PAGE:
The lab of Rava Azeredo da Silveira invites applications for a PhD Student position at the interface of computational neuroscience and machine learning, at the Institute of Molecular and Clinical Ophthalmology Basel (IOB) in Switzerland, an associated institute of the University of Basel. Research projects will involve modeling and data analysis; some projects will be carried out in the framework of collaborations with experimental labs. Questions will be chosen from a range of topics involving neural representations as relating to behavior, neural coding, dynamics and learning. Candidates with backgrounds in mathematics, statistics, artificial intelligence, physics, computer science, and engineering are welcome. Experience with data analysis and proficiency with numerical methods, in addition to familiarity with mathematical and statistical methods, are desirable. Equally desirable are a spirit of intellectual adventure, eagerness, and drive. The positions will come with highly competitive work conditions and salaries.
Application / Contact
For full consideration, please apply by 15 March 2021.
Please send the following information in one single PDF, to firstname.lastname@example.org:
1. letter on motivation and interests;
2. curriculum vitæ;
3. transcripts of undergraduate and Master grades.
In addition, please arrange for three letters of recommendations to be sent to the same email address. In all email correspondence, please include the mention "APPLICATION-PHD" in the subject header, otherwise the application will not be considered.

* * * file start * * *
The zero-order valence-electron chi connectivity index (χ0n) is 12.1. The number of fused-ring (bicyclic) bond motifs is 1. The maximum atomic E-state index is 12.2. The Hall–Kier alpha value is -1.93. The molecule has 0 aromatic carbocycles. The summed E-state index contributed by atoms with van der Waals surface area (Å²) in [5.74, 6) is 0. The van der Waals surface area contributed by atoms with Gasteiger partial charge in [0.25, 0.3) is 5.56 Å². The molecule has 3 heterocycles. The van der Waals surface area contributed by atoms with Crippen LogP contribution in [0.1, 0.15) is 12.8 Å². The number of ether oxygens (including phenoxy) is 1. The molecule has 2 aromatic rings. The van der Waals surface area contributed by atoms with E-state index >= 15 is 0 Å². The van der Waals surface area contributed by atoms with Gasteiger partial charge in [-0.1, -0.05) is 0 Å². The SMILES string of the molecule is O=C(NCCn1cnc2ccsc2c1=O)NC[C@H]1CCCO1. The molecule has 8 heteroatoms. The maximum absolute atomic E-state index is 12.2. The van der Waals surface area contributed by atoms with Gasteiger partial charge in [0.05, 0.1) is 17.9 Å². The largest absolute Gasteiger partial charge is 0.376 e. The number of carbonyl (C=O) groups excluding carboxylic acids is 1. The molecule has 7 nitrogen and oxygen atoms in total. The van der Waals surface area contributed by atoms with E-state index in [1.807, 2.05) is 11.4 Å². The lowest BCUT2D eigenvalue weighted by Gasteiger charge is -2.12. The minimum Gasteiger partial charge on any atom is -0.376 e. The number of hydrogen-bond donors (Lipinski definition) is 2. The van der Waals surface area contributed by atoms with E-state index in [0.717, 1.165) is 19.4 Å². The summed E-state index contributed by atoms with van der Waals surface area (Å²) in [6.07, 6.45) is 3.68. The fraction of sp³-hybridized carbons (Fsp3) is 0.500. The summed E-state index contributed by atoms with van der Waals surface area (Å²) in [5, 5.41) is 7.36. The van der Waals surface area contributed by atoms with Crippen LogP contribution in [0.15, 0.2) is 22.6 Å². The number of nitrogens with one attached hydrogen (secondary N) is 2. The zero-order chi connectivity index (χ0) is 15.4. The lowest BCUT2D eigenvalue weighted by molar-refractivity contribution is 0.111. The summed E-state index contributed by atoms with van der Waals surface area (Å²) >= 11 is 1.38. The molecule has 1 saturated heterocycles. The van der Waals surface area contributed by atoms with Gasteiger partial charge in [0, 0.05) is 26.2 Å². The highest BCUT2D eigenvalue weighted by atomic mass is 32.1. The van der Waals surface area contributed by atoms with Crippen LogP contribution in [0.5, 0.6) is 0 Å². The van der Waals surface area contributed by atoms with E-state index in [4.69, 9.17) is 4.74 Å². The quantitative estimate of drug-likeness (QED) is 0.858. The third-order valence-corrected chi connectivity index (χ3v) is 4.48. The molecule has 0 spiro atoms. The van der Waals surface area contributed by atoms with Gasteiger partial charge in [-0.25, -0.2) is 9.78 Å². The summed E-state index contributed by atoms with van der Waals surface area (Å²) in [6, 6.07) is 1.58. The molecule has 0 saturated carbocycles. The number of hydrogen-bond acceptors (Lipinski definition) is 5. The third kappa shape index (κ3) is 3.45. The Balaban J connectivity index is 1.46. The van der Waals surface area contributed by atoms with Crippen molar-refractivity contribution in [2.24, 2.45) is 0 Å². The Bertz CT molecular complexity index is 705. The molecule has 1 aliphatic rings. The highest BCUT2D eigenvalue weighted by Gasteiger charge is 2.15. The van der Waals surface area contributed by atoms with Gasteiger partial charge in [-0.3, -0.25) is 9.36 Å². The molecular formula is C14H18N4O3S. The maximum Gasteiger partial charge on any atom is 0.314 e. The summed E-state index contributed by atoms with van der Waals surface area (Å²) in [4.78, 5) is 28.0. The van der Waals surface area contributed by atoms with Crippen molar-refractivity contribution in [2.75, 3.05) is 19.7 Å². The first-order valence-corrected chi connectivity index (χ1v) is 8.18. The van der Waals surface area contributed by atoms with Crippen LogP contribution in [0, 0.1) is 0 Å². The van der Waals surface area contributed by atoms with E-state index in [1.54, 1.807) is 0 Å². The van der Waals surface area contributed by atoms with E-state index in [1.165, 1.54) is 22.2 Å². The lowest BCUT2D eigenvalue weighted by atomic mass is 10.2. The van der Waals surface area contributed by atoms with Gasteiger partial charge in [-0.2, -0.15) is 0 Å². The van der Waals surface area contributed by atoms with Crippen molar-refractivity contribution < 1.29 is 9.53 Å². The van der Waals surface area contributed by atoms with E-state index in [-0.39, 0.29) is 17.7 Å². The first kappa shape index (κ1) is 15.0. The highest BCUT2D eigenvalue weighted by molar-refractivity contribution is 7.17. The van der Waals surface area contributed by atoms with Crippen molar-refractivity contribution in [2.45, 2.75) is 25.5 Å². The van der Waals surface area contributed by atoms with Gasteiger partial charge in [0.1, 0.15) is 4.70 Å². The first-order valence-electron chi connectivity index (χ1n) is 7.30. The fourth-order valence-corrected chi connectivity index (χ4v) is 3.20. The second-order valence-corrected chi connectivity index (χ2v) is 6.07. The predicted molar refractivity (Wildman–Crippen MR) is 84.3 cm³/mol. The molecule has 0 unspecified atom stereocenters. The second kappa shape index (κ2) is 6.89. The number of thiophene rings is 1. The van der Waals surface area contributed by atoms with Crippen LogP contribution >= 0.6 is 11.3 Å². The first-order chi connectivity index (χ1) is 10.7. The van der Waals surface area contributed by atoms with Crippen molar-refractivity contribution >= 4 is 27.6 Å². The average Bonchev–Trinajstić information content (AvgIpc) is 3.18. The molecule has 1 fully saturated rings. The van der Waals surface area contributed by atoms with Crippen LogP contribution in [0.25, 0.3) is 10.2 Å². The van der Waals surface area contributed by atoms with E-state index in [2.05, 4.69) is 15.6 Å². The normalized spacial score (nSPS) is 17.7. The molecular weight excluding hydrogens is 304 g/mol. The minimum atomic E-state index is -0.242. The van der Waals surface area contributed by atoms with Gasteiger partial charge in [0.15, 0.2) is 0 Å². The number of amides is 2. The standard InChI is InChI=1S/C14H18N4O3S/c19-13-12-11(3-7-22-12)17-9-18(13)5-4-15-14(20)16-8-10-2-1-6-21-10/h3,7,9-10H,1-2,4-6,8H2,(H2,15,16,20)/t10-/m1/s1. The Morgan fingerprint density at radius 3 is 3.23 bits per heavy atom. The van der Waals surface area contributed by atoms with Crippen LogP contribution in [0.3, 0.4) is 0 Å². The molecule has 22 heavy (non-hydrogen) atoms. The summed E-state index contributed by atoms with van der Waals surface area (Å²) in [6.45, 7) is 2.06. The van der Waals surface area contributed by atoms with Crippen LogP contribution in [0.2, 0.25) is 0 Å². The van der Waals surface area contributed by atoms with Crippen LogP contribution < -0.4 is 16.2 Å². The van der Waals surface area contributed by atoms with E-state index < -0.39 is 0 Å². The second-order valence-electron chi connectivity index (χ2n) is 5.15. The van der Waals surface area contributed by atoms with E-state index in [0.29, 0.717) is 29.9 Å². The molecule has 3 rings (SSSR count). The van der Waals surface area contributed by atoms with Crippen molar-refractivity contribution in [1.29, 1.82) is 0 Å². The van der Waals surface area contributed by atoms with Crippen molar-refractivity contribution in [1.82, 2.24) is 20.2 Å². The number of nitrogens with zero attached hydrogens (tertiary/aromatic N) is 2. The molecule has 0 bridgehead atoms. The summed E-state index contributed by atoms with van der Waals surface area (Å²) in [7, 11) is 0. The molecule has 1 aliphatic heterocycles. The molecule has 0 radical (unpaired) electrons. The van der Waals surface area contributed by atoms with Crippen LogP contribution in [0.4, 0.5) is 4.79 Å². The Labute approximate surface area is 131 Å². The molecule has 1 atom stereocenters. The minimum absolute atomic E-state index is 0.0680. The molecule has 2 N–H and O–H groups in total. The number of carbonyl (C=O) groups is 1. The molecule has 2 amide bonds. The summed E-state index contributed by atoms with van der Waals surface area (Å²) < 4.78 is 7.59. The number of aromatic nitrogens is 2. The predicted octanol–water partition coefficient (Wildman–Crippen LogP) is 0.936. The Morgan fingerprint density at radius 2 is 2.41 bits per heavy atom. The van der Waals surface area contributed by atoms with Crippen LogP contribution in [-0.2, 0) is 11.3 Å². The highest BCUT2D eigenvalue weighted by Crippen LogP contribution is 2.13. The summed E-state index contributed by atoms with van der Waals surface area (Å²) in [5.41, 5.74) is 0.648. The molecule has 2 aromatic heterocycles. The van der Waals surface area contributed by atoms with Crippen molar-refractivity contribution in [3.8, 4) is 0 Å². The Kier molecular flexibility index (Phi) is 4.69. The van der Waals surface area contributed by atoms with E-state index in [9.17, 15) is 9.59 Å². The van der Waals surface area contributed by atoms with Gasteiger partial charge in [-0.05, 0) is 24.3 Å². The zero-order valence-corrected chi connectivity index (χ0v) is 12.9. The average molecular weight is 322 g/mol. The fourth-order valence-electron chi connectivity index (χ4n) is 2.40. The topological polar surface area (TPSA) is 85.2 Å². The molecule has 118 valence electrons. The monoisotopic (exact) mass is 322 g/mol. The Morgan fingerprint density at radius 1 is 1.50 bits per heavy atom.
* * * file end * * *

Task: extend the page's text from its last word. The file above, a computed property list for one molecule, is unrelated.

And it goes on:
IOB is a research institute combining basic and clinical research. Its mission is to drive innovations in understanding vision and its diseases and develop new therapies for vision loss. IOB is an equal-opportunity employer with family-friendly work policies.
The Silveira Lab focuses on a range of topics, which, however, are tied together through a central question: How does the brain represent and manipulate information?
Among the more concrete approaches to this question, the lab analyses and models neural activity in circuits that can be identified, recorded from, and perturbed experimentally, such as visual neural circuits in the retina and the cortex. Establishing links between physiological specificity and the structure of neural activity yields an understanding of circuits as building blocks of cerebral information processing. On a more abstract level, the lab investigates the representation of information in populations of neurons, from a statistical and algorithmic-rather than mechanistic-point of view, through theories of coding and data analyses. These studies aim at understanding the statistical nature of high-dimensional neural activity in different conditions, and how this serves to encode and process information from the sensory world.
In the context of cognitive studies, the lab investigates mental processes such as inference, learning, and decision-making, through both theoretical developments and behavioral experiments. A particular focus is the study of neural constraints and limitations and, further, their impact on mental processes. Neural limitations impinge on the structure and variability of mental representations, which in turn inform the cognitive algorithms that produce behavior. The lab explores the nature of neural limitations, mental representations, and cognitive algorithms, and their interrelations.